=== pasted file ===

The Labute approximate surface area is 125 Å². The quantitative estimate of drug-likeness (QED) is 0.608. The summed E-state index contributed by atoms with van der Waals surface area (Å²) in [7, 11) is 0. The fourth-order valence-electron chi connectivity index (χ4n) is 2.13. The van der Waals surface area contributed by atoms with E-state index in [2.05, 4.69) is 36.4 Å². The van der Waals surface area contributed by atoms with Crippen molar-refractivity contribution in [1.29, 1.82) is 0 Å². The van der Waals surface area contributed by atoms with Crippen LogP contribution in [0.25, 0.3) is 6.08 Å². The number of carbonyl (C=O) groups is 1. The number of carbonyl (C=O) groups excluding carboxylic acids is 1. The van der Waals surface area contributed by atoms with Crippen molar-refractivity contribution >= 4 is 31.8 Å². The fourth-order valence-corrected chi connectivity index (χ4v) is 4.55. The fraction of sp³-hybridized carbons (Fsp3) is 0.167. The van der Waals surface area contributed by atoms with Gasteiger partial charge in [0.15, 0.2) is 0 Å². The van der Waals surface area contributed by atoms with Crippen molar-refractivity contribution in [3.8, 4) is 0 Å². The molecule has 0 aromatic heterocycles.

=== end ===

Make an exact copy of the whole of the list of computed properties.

The Labute approximate surface area is 125 Å². The quantitative estimate of drug-likeness (QED) is 0.608. The summed E-state index contributed by atoms with van der Waals surface area (Å²) in [7, 11) is 0. The fourth-order valence-electron chi connectivity index (χ4n) is 2.13. The van der Waals surface area contributed by atoms with E-state index in [2.05, 4.69) is 36.4 Å². The van der Waals surface area contributed by atoms with Crippen molar-refractivity contribution in [1.29, 1.82) is 0 Å². The van der Waals surface area contributed by atoms with Crippen LogP contribution in [0.25, 0.3) is 6.08 Å². The number of carbonyl (C=O) groups is 1. The number of carbonyl (C=O) groups excluding carboxylic acids is 1. The van der Waals surface area contributed by atoms with Crippen molar-refractivity contribution >= 4 is 31.8 Å². The fourth-order valence-corrected chi connectivity index (χ4v) is 4.55. The fraction of sp³-hybridized carbons (Fsp3) is 0.167. The van der Waals surface area contributed by atoms with Gasteiger partial charge in [0.15, 0.2) is 0 Å². The van der Waals surface area contributed by atoms with Crippen molar-refractivity contribution in [3.8, 4) is 0 Å². The molecule has 0 aromatic heterocycles.